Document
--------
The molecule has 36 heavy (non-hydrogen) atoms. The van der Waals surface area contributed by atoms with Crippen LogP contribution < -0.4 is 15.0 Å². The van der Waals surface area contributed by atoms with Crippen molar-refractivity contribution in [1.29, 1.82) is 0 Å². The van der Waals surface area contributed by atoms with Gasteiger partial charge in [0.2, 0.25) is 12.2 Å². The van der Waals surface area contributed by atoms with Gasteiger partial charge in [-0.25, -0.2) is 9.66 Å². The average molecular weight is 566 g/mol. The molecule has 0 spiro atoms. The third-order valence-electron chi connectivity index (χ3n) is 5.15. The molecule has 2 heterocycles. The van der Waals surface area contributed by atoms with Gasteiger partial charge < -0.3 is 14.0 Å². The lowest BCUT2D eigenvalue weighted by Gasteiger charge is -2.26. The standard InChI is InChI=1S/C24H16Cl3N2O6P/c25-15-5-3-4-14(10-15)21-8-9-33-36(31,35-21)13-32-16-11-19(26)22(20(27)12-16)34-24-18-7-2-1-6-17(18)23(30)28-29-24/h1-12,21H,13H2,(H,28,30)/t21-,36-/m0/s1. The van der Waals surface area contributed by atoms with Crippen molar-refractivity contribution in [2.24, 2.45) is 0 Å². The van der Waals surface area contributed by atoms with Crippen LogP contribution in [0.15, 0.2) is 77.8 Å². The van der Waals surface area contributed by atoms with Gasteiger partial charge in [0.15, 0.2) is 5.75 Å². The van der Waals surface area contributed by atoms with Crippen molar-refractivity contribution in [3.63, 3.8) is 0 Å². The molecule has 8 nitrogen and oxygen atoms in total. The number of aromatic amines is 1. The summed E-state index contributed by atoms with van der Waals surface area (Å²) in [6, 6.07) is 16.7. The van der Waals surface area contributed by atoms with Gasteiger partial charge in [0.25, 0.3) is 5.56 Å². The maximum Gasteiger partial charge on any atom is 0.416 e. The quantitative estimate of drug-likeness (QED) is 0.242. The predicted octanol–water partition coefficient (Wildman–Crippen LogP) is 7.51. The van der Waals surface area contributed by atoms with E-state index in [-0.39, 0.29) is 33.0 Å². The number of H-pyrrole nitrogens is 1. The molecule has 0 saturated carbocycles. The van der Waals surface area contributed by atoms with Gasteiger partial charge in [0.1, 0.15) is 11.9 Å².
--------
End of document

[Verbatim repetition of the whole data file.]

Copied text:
The molecule has 36 heavy (non-hydrogen) atoms. The van der Waals surface area contributed by atoms with Crippen LogP contribution < -0.4 is 15.0 Å². The van der Waals surface area contributed by atoms with Crippen molar-refractivity contribution in [1.29, 1.82) is 0 Å². The van der Waals surface area contributed by atoms with Gasteiger partial charge in [0.2, 0.25) is 12.2 Å². The van der Waals surface area contributed by atoms with Gasteiger partial charge in [-0.25, -0.2) is 9.66 Å². The average molecular weight is 566 g/mol. The molecule has 0 spiro atoms. The third-order valence-electron chi connectivity index (χ3n) is 5.15. The molecule has 2 heterocycles. The van der Waals surface area contributed by atoms with Gasteiger partial charge < -0.3 is 14.0 Å². The lowest BCUT2D eigenvalue weighted by Gasteiger charge is -2.26. The standard InChI is InChI=1S/C24H16Cl3N2O6P/c25-15-5-3-4-14(10-15)21-8-9-33-36(31,35-21)13-32-16-11-19(26)22(20(27)12-16)34-24-18-7-2-1-6-17(18)23(30)28-29-24/h1-12,21H,13H2,(H,28,30)/t21-,36-/m0/s1. The van der Waals surface area contributed by atoms with Crippen molar-refractivity contribution in [2.24, 2.45) is 0 Å². The van der Waals surface area contributed by atoms with Crippen LogP contribution in [0.15, 0.2) is 77.8 Å². The van der Waals surface area contributed by atoms with Gasteiger partial charge in [0.15, 0.2) is 5.75 Å². The van der Waals surface area contributed by atoms with Crippen molar-refractivity contribution in [3.63, 3.8) is 0 Å². The molecule has 8 nitrogen and oxygen atoms in total. The number of aromatic amines is 1. The summed E-state index contributed by atoms with van der Waals surface area (Å²) in [6, 6.07) is 16.7. The van der Waals surface area contributed by atoms with Gasteiger partial charge in [0.25, 0.3) is 5.56 Å². The maximum Gasteiger partial charge on any atom is 0.416 e. The quantitative estimate of drug-likeness (QED) is 0.242. The predicted octanol–water partition coefficient (Wildman–Crippen LogP) is 7.51. The van der Waals surface area contributed by atoms with E-state index in [-0.39, 0.29) is 33.0 Å². The number of H-pyrrole nitrogens is 1. The molecule has 0 saturated carbocycles. The van der Waals surface area contributed by atoms with Gasteiger partial charge in [0.1, 0.15) is 11.9 Å².